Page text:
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Previous Course

Roma – From the Fall to Fellini

18 September 2007 – 24 June 2008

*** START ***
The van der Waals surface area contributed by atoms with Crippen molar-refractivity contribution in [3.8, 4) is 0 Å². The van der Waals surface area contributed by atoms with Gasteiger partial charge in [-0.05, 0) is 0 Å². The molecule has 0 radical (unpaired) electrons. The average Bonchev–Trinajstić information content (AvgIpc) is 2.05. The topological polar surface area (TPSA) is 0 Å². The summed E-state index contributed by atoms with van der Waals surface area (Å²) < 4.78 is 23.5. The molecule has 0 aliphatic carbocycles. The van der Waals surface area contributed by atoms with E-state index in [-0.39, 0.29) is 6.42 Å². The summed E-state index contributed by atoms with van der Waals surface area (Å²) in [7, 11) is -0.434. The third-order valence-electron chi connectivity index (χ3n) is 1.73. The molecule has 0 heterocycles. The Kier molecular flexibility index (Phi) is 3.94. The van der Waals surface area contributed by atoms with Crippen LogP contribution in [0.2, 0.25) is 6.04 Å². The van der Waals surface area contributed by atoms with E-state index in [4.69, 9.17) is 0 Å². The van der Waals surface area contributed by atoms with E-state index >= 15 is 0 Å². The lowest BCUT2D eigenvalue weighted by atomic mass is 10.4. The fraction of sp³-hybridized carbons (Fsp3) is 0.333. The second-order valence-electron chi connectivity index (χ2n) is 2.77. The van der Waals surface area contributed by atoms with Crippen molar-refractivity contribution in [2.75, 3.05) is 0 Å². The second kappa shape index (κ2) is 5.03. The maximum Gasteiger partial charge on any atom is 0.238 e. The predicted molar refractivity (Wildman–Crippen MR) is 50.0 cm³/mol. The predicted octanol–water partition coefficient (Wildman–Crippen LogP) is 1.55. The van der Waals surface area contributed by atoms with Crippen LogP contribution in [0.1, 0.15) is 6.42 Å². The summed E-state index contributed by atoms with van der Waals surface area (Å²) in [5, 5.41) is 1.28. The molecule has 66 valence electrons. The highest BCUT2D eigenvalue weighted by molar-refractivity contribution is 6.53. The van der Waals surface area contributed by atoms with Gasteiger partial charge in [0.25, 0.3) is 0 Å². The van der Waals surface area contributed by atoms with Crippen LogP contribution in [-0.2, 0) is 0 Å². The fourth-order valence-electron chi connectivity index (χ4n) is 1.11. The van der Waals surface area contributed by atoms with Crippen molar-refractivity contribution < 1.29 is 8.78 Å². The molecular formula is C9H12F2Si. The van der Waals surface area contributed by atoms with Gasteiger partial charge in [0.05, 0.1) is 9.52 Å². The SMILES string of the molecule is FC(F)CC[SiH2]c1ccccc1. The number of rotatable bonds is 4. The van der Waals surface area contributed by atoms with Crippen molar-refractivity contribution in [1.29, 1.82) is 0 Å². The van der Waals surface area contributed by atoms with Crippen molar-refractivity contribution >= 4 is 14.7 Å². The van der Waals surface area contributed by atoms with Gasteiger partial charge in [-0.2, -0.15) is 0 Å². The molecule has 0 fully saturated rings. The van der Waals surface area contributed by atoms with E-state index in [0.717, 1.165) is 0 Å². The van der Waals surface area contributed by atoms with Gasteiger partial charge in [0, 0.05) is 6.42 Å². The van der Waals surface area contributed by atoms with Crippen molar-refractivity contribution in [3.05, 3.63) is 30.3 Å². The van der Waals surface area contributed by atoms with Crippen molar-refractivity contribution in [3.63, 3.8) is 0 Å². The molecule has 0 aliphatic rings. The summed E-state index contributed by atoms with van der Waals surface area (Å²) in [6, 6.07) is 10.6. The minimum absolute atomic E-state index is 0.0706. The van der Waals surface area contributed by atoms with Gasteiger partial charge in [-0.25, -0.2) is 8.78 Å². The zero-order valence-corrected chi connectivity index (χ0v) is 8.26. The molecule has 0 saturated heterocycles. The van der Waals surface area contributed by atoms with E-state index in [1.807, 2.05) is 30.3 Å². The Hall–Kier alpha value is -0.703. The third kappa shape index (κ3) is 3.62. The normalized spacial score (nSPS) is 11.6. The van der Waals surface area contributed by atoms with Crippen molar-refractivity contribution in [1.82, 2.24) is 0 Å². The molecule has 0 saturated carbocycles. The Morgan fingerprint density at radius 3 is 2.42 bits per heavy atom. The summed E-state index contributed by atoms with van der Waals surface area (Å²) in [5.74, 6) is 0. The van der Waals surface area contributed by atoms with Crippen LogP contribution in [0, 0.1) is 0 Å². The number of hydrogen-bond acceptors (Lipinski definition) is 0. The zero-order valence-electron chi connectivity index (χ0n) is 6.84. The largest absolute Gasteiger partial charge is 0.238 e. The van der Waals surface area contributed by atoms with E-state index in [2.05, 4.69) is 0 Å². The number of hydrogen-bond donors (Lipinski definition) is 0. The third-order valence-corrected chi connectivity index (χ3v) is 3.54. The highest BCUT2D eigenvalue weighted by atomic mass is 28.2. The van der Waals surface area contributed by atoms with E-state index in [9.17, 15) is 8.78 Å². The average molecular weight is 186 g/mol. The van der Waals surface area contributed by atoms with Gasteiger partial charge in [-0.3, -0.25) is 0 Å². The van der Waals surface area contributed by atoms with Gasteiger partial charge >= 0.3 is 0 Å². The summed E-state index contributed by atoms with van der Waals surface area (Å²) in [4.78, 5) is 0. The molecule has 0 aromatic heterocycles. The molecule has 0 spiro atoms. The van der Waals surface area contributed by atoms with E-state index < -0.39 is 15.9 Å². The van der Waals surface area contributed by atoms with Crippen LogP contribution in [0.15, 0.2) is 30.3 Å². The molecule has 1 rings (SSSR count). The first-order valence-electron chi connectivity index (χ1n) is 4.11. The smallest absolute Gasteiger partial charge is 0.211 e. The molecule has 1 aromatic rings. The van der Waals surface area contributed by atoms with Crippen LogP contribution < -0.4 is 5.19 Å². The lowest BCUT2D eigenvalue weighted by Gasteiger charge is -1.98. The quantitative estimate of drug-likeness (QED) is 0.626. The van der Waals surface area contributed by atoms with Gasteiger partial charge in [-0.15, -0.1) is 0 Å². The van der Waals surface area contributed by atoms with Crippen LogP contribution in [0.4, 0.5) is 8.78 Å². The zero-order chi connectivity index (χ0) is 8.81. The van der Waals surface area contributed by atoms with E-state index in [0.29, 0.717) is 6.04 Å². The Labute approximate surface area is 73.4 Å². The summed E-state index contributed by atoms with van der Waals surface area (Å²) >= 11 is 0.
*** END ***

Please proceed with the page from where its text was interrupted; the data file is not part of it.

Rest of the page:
Roma follows the story and the arts of the city from the late Empire to the 20th century. Few cities have experienced Rome’s extremes of fortune; squalor and poverty in the early middle ages and great prosperity in the 8th and 9th centuries as she became the capital of the Christian west. Three hundred years of civil war and the loss of the papacy to Avignon brought poverty again followed by the wealth and splendour of the Renaissance and Counter Reformation. Even after the Church ceased to be a major patron, Rome remained a cultural power house, attracting artists of all kinds from across Europe. She survived Napoleon and the struggle for the unification of Italy to emerge as the capital of the new kingdom in 1870. Since then the city has had many roles, the Holy City, Mussolini’s New Rome and the ‘Hollywood of Europe’ but in every case the past and the present are inextricably mixed, Rome remains the ‘Eternal City’.

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